"It's already been happening with the North Beach Historic District, the Vagabond Motel in Miami and Bay Harbor appears headed that way as well," he said. "Just looking at North Miami is impressive. North Miami is a treasure trove of MiMo, they have high style MiMo on 125th Street and low-scale up and down West Dixie Highway. It's an incredible collection."
On North Beach, where there is the greatest concentration of MiMo buildings, news ranges from the good (sensitive property owners) to the not so good (demolition by neglect, complete demolition, etc.)
Liebman said that while some structures and areas are protected, others are not.
"If these structures are not protected they will go," Liebman said. "I am thrilled they preserved the Harding Township and are now talking about other districts. There are absolutely parts that should be preserved."
Some in North Beach in particular resist MiMo designation for various reasons, Liebman said.
"Some people say they don't want to be like South Beach and I think they miss the point that historic preservation doesn't have anything to do with [how it is applied]," she said.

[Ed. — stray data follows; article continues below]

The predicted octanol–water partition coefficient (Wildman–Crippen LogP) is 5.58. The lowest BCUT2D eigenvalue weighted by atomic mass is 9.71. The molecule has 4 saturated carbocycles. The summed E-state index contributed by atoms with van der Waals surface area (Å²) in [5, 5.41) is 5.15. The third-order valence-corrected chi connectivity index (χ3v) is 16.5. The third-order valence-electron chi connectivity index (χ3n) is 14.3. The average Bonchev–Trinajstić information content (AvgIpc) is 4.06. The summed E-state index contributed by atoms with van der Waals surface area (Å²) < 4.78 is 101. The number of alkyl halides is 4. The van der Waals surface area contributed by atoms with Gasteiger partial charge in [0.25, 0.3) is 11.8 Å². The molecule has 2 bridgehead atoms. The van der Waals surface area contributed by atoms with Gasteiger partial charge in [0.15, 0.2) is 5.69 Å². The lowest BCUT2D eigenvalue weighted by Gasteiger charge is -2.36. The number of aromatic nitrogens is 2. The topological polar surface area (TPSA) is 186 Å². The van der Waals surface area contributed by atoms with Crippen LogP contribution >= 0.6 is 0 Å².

Others simply have the same perspective some property owners, city fathers and developers had. "It's the same mentality: that more is always better," she said.
Liebman said that the opening of the under-restoration Carillon would be a step in the right direction.
"Right now it is wide open [on North Beach], but thankfully there is not a lot of development taking place there," Liebman said. "When the Carillon opens, I think it will jump start things."
Whatever the similarities between Art Deco and MiMo, advocates universally are dubious that there will ever be one specific MiMo "District" that will lead to the sort of economic benefits that fueled first South Beach's renaissance and, later, Miami across the bay. Not that they feel the clever style doesn't warrant it, but, rather, because of its widespread existence throughout the entire region.